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Far Cry 3: Blood Dragon Review

Ubisoft Loves The '80s
by Matt Bertz on Apr 30, 2013 at 06:00 AM

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Reviewed on PlayStation 3
Also on Xbox 360, PC
Publisher Ubisoft
Developer Ubisoft Montreal
Rating Mature

Creating compelling single-player downloadable content has proven to be a tricky endeavor for game publishers. Most seem content to re-use convenient crutches like pushing half-baked side stories that offer no new narrative insight or simple aesthetic enhancements like costumes. Recently, Ubisoft has instead offered splinter content that leverages the resources of the original game to create a unique experience that has no integral ties to the base game. One Assassin's Creed III standalone DLC tells the story of an alternate history where George Washington turns into a tyrannical ruler. For Far Cry 3: Blood Dragon, Ubisoft Montreal leverages the high technology of its forefather to channel the spirit of the era when Arnold Schwarzenegger dominated box offices.

Blood Dragon pays homage to the action films, cartoons, and games of the '80s and '90s with its paper-thin plot, explosive action, and unapologetically sophomoric humor. Weapons are named after action icons like RoboCop. The 8-bit inspired cutscenes conjure memories of the NES era. Even the Drew Struzan-style box art would be right at home on a VHS tape. Each subtle flourish demonstrates an admiration for a time when entertainment products weren't overly concerned with political correctness or insightful thematic messages. This game starts and ends with cyborg armies, cheesy dialogue, and lasers.

In this alternate reality 2007, the Cold War is still raging, Canada and Australia have been nuked, and women still style their hair like Rocky IV actress Brigitte Nielsen. When his former Omega Force commanding officer goes rogue to raise an army of android killing machines, cocky cyber commando Sergeant Rex Power Colt (voiced by Terminator actor Michael Biehn) sets his blasters to "annihilate." Clearly inspired by Duke Nukem and the action heroes who came before him, this half man, half machine spits out one liners like a gatling gun spits bullets and celebrates high body counts by throwing up the devil's horns with his cybernetic fingers. Andriods aren't the only threat facing Rex; mutant animals and dinosaur looking menaces known as blood dragons also roam this isolated island.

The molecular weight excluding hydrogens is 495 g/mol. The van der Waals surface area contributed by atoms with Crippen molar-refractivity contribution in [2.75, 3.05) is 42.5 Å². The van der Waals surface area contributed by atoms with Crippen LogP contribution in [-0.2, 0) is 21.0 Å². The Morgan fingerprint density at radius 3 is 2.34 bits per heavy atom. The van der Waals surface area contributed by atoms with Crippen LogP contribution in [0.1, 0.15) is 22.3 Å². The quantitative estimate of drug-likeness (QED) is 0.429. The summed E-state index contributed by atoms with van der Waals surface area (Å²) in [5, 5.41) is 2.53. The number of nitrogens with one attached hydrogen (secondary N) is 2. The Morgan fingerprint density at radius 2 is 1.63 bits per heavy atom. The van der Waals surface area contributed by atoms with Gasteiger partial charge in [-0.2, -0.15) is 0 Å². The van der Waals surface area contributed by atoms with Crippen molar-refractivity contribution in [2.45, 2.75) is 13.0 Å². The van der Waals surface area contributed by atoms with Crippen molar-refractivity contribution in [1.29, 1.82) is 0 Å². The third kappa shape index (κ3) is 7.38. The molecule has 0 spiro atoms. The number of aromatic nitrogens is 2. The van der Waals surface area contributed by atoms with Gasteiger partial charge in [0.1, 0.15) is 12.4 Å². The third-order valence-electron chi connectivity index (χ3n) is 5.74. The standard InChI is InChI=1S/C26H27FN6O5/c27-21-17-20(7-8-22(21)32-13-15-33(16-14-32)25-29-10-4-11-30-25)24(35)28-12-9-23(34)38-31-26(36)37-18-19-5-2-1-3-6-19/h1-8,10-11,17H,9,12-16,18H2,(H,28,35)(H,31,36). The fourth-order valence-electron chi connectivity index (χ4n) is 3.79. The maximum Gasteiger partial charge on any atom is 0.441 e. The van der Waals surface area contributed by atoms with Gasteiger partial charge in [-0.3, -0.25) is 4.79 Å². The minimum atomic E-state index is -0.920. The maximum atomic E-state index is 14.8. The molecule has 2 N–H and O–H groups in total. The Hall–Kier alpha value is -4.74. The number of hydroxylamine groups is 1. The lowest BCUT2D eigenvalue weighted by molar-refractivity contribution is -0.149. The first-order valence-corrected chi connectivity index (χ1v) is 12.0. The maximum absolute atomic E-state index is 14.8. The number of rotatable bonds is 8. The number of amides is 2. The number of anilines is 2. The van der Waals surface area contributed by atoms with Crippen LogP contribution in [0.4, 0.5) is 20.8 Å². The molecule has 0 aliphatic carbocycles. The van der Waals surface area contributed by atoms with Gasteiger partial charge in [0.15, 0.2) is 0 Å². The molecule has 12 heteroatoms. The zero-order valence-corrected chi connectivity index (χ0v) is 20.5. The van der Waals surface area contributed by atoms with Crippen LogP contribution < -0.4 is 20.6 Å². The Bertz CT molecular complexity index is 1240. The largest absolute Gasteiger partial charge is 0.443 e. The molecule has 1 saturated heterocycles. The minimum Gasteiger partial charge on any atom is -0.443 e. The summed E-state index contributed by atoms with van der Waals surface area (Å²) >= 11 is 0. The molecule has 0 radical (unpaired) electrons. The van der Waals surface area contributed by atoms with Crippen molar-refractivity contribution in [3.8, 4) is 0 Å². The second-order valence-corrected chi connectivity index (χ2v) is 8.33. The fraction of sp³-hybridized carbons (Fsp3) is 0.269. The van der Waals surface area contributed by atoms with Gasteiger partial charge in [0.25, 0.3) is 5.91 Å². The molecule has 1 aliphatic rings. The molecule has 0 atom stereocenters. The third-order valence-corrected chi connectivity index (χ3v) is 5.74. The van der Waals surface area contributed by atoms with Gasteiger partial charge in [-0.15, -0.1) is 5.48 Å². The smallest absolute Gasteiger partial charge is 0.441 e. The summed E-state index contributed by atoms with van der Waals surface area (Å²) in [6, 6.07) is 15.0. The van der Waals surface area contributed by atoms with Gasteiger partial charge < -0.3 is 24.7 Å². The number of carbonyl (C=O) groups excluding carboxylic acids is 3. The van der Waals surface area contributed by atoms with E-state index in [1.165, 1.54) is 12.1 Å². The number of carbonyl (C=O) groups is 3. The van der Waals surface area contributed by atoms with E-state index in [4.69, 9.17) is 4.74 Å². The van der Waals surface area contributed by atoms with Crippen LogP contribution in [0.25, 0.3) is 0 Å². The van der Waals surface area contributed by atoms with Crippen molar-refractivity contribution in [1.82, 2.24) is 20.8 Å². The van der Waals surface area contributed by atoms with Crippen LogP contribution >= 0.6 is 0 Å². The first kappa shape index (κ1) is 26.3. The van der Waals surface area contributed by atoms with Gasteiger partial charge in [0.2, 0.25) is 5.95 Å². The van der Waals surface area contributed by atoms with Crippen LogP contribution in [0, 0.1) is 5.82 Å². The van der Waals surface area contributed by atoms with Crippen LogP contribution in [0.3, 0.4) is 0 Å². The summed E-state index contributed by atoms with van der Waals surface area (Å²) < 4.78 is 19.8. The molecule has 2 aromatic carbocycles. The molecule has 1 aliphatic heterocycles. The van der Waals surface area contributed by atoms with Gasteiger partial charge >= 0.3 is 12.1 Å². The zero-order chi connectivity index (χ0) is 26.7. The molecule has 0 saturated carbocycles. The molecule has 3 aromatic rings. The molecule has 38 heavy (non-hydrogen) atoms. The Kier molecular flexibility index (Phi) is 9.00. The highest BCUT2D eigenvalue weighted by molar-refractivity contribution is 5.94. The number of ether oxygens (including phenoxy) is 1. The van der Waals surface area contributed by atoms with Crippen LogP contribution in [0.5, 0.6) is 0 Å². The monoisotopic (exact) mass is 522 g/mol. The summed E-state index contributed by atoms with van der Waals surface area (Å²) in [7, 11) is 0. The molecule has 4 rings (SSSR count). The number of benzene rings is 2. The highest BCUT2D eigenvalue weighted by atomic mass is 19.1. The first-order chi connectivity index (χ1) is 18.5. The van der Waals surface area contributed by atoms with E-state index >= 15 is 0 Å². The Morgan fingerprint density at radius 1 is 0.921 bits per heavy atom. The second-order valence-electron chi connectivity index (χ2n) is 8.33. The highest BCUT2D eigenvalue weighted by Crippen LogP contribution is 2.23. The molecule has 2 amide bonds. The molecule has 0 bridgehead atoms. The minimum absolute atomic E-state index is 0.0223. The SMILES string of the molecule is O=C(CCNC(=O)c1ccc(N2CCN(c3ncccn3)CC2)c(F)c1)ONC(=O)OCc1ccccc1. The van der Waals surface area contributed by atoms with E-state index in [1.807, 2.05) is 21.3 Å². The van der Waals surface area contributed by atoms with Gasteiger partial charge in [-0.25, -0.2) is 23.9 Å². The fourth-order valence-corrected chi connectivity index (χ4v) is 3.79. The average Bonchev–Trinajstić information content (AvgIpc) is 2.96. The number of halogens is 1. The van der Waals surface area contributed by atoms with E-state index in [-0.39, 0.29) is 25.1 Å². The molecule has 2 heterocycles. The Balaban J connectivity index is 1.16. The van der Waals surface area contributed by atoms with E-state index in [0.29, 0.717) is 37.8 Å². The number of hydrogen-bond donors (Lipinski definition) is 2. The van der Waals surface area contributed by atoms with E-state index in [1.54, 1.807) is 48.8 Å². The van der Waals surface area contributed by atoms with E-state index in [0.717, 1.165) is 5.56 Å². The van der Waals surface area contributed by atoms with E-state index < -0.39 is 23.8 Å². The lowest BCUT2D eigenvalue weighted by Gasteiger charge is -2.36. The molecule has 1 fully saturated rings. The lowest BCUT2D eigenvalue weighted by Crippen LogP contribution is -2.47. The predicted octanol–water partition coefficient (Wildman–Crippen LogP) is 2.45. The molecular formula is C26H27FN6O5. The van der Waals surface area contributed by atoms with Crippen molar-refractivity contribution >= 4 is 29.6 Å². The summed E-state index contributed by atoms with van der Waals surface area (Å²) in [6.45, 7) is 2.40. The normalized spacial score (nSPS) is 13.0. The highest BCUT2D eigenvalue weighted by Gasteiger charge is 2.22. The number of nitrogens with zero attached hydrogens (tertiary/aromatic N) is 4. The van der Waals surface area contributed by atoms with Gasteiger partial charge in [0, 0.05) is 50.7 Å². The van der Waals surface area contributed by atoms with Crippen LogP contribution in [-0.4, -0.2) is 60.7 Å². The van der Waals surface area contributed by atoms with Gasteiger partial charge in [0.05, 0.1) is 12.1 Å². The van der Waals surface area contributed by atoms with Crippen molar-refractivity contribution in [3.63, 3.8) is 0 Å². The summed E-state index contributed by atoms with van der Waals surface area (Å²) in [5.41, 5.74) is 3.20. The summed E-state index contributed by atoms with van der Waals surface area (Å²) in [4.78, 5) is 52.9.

Blood Dragon's neon veneer and synth-heavy soundtrack may call to mind B action movies, but this retro aesthetic is slapped on top of the state-of-the-art Far Cry 3 engine. The tight gunplay, open-world exploration, animal hunting, and wealth of side activities all return with slight modifications to fit the totally radical motif. Only a handful of story missions chronicle Sgt. Rex Power Colt's revenge tale (including a hilarious and explosive finale), so players spend the majority of the time capturing garrisons, completing rote side missions, and finding the collectables scattered across the island.

The island houses 13 garrisons, each with slight architectural variations. Nearly all of them have high walls, so picking off enemies from afar isn't always an option. Your best bet is often infiltrating the base, deactivating the alarms, and stealthily picking guys off one by one. If a blood dragon is nearby, I recommend turning off the base shields and chucking a cyborg heart toward one of the doors to lure it in. These beasts are more than capable of doing the dirty work for you.

Once liberated, the garrisons open up a few different side mission types (rescuing hostage scientists, hunting rare animals, or assassinating elite cyborgs). A couple of these side missions break from the pack (including one inspired by the Teenage Mutant Ninja Turtles), but the repetitiveness of most is disappointing. The tedious collect-a-thons are also deflating to the point where Rex himself utters, "Yep, another one. What the f--- am I doing?" Unfortunately, scouring the wilderness for TV sets and VHS tapes is a necessary evil if you want to unleash the fury of the amazing end-game weapons.

As you check these tiresome tasks off your list, you get closer to attaining a few weapons destined for the first-person shooter hall of fame. Explosive sniper rifle rounds can take out a jeep and all nearby soldiers in one shot. The quadruple-barrel shotgun makes short work of the extremely dangerous blood dragons. The best weapon of all, however, is the Killstar, a Krull-like glaive that allows Rex to shoot a devastating laser beam from his hand. As much as I grew bored with freeing nerds from captivity, earning weapons capable of eviscerating entire legions in a matter of seconds is highly recommended.

Like many of the '80s action flicks it mimics, Far Cry 3: Blood Dragon has the potential to alienate people with its crass sense of humor and repetitive one-liners. But if you long for an era when smart-mouthed badasses were more concerned with making things go boom than catering to your social sensitivities, Rex Power Colt is your man, and Blood Dragon is your game.

Borrow the basic elements of Far Cry 3 to create a standalone adventure themed around ‘80s action films
From laser beams and neon skies to cyber heroes and Star Wars-style box art, the visuals scream 1980s
Power Glove’s synth-driven soundtrack fits the aesthetic perfectly
Far Cry 3’s stellar controls drive this unique offshoot
Repetitive side missions and base captures slow the momentum of the otherwise hilarious send-up to the age of RoboCop and Krull

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Far Cry 3: Blood Dragoncover

Far Cry 3: Blood Dragon

PlayStation 3, Xbox 360, PC
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